Introduction To Fat Loss
Essentially, to lose body fat and ultimately weight, you have to create a calorie deficit. Exercise will help to achieve this, but obviously you have to be careful from a dietary perspective also. The times when you are not exercising are vitally important- you have to feed your body in a manner that will nourish it, without causing an increase in fat storage.
Diet is crucial when reducing body fat. The vast majority of training regimes consist of resistance work and cardio work. To supply the body with sufficient energy, you will have to consume adequate amounts of the three major food groups; these are called macronutrients- also known as Proteins, Carbohydrates and Fats.
Due to the low-carbohydrate diets fad of the last few years, carbohydrates have gained a bad reputation. The truth is they are the primary energy source for the body. When training intensively it is especially important to consume carbohydrates. The problem arises when you take in too many – the excess energy is stored as fat. This is not exclusive to carbohydrates however- any excess of calories you take in will be stored as fat.
Large quantity of food in a short space of time causes a surge in blood sugar and Insulin levels. Insulin is the hormone responsible for controlling blood sugar levels and governing fat storage. This sudden spike in blood sugar causes a rush of energy, followed quickly by a long period of lethargy, as the blood is diverted to the digestive tract to deal with the extra burden of a heavy meal. Research suggests one should eat 5-6 small meals per day to avoid these large insulin spikes and maintain a fairly constant blood sugar level. This eating pattern is credited with helping obese patients lose weight.
One simple yet important way you can aid your fat loss is through your water consumption. Most people believe they drink plenty of water, but usually it is not near enough. Given the fact that the human body consists of (depending on who you listen to) between 66-72% water, you can see why water intake is important. Water is fairly mineral-dense and calorie free. By drinking lots of water you also occupy space in your stomach that could otherwise be filled up with cakes and burgers! Water is the body’s best friend! It helps keep the hair, skin, eyes, nails and internal organs healthy and working properly. Some researchers also credit it with flushing out fat molecules from the intestines. Interestingly it also reduces water retention, as by fully hydrating the body it sees less reason to retain water and over time releases it.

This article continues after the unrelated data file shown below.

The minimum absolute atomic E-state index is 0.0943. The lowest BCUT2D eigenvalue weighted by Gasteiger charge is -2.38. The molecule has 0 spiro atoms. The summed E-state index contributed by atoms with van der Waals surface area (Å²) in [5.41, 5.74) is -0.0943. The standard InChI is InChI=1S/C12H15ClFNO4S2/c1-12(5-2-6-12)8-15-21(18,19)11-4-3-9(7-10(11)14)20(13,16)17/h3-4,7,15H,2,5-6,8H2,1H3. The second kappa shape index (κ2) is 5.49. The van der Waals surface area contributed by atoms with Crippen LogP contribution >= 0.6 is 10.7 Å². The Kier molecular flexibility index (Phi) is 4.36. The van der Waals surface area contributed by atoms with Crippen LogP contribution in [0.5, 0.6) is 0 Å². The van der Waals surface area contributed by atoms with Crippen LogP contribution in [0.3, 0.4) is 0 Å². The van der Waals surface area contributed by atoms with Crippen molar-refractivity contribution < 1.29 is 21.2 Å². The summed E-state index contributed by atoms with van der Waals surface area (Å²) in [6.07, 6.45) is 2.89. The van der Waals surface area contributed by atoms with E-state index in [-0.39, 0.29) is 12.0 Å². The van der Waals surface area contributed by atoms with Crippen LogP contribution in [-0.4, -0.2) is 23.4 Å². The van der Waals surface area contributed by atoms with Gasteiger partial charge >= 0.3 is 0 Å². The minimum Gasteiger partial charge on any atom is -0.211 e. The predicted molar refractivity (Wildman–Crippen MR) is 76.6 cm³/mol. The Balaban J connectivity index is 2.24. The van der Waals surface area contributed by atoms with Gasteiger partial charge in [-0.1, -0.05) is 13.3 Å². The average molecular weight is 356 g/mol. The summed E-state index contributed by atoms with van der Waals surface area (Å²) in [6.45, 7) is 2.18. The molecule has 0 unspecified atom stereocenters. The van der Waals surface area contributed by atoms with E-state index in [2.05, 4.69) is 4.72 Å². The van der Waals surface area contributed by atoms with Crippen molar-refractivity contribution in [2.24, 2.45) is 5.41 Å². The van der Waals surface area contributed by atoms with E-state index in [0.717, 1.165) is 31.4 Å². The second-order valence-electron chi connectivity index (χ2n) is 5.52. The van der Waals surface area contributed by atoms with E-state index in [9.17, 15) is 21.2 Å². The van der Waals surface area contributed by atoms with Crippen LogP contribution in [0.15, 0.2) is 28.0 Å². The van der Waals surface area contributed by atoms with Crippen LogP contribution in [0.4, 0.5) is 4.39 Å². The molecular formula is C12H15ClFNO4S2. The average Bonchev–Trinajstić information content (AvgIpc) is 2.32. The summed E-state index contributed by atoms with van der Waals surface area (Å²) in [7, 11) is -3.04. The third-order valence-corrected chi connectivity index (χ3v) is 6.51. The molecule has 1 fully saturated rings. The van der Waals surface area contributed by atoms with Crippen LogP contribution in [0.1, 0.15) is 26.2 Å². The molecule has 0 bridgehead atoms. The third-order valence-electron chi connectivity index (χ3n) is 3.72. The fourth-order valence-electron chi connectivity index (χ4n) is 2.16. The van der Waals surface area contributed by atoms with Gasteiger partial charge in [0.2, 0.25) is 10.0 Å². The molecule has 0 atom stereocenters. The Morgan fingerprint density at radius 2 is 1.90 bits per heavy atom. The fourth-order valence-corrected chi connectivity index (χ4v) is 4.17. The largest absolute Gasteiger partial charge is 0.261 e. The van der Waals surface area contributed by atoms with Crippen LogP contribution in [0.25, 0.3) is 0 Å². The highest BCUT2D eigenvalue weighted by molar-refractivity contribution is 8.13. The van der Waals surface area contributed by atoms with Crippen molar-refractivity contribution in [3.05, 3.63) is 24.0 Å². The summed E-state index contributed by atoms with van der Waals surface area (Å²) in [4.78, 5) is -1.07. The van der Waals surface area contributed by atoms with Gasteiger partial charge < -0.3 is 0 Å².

A well-known Exercise Physiologist, Dr Elliot Darden has completed some interesting research into using super-hydration as a fat loss tool. His work concludes that clients who drink upwards of 3-4 litres of ice-cold water daily will lose significantly more fat than those who consume ‘normal’ amounts of water. The reason the water has to be cold is simple- physics! The body has to maintain a constant internal environment (biologically referred to as homeostasis), so when cold water is introduced into the body, it requires energy to heat it up. Energy production in the body uses up calories, so cold water burns calories!
Cooking methods and portion sizes are obvious ways to aid fat loss. Frying should be limited and, if possible, avoided. Roasting should be done sparingly. Baking, boiling, poaching, steaming and grilling are all fine. Eating raw vegetables is an excellent way of maintaining the high vitamin and mineral content. Cooking destroys much of the benefit if care is not taken.
It goes without saying portion size is very important. It’s no coincidence that those who order a ‘large’ portion in a fast food place usually order a ‘large’ in a clothes shop. Common sense tells you to fill up on the healthy items in a meal, so add more vegetables to your portions, whilst reducing the more calorie-heavy options such as dressings and refined carbohydrates. Eat until you are satisfied, rather than until you are too full. If you eat too quickly you will take longer to fill up. By chewing thoroughly you will feel fuller quicker. By drinking more water you are filling your stomach in a mineral-packed, calorie free way.
Lastly, there is the issue of when to eat. You may have heard some people saying not to eat carbohydrates after 6pm as you will put on weight- ha! A calorie is a calorie, whether or not it is 1 am, 9 am, 3 pm etc- food can’t tell the time! The reason it is advisable to eat your bigger meals earlier in the day is because you have longer to burn those calories off. Think about it- if you have a 500-calorie breakfast, you have all day to use those calories as you need energy all day, so they are being utilised. If you eat those 500 calories later in the day when you are sat in front of the TV, your energy demands are lower so they wont be used up, and therefore will be stored as fat. It is not the time that you eat that affects weight gain; otherwise everyone who works a night shift would be waddling around cursing their 9pm starts! As long as the calories are burned it doesn’t matter what time you eat.
Weight and fat loss is not a difficult or complicated process, but to be efficient it requires dedication and care. If you work hard and put the effort in, the rewards will arrive!